White evangelicals angered over the killing of George Floyd this summer have joined protests and declared that “Black lives matter,” their continued support for President Trump has disgusted Black evangelical leaders.
Read full piece
A northern Virginia congressman is pursuing legislation to remove Confederate Gen. Robert E. Lee’s name from the official designation at the historic mansion where he lived before the Civil War. The home, overlooks the nation’s capital and is surrounded by Arlington National Cemetery.
Terrell Carter (a pastor, seminary administrator, and Word&Way columnist) reflects on why he fears white support for racial justice will not last long even in the wake of protests sparked by the police killing of George Floyd.
Read full piece
Dozens of evangelical colleges and universities issued statements grieving George Floyd’s death in police custody and pledging to find practical steps to address racial justice on and beyond their campuses. But the efforts left some students unsatisfied.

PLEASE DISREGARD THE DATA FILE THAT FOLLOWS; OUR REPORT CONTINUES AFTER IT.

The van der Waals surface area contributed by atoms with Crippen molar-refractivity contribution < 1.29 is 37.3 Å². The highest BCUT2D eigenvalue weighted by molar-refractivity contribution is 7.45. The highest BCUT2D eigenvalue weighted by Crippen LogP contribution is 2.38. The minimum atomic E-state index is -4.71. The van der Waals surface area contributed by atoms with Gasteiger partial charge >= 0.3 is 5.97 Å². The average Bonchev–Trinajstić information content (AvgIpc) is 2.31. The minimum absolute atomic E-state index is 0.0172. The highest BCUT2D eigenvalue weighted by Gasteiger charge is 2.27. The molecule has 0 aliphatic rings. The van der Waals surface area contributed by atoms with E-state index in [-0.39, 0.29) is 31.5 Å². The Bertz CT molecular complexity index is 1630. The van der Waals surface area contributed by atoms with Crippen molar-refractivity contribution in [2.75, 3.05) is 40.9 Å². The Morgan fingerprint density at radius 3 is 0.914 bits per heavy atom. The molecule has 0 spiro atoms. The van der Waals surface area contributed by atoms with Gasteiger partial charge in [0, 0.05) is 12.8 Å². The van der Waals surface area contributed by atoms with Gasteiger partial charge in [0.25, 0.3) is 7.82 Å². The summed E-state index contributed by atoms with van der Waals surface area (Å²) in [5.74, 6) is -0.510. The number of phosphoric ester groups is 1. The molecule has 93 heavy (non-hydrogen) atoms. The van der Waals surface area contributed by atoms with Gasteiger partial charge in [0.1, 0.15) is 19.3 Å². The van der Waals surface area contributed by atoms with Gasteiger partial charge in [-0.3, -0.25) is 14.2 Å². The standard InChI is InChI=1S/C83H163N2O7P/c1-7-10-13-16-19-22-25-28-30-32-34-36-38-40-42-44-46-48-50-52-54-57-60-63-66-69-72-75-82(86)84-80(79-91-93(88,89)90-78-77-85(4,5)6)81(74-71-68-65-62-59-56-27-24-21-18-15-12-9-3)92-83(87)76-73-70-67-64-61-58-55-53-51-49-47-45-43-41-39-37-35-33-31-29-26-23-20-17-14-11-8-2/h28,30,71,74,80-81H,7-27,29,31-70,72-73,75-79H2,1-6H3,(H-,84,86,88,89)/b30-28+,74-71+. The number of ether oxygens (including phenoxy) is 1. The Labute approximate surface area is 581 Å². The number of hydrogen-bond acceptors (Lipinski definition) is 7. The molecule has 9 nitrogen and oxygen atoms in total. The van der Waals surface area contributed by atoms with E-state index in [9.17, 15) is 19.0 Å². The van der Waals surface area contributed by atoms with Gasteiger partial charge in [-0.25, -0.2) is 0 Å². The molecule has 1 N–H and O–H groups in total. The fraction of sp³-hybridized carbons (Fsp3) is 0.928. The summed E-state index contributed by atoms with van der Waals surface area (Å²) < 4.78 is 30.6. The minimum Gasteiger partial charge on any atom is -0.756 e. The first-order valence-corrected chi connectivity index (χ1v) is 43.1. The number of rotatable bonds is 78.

James K.A. Smith argues that White evangelicals’ view of racism is hampered by an aspect of evangelical spirituality he calls evangelicalism’s rationalism. He adds that this focus prevents White evangelicals from fully addressing the sin of racism.
It is long past time for religious congregations to begin again — to dredge up their history in order to confront it and begin anew. Congregations cannot begin to move forward with the work of racial justice until they face their past complicity in white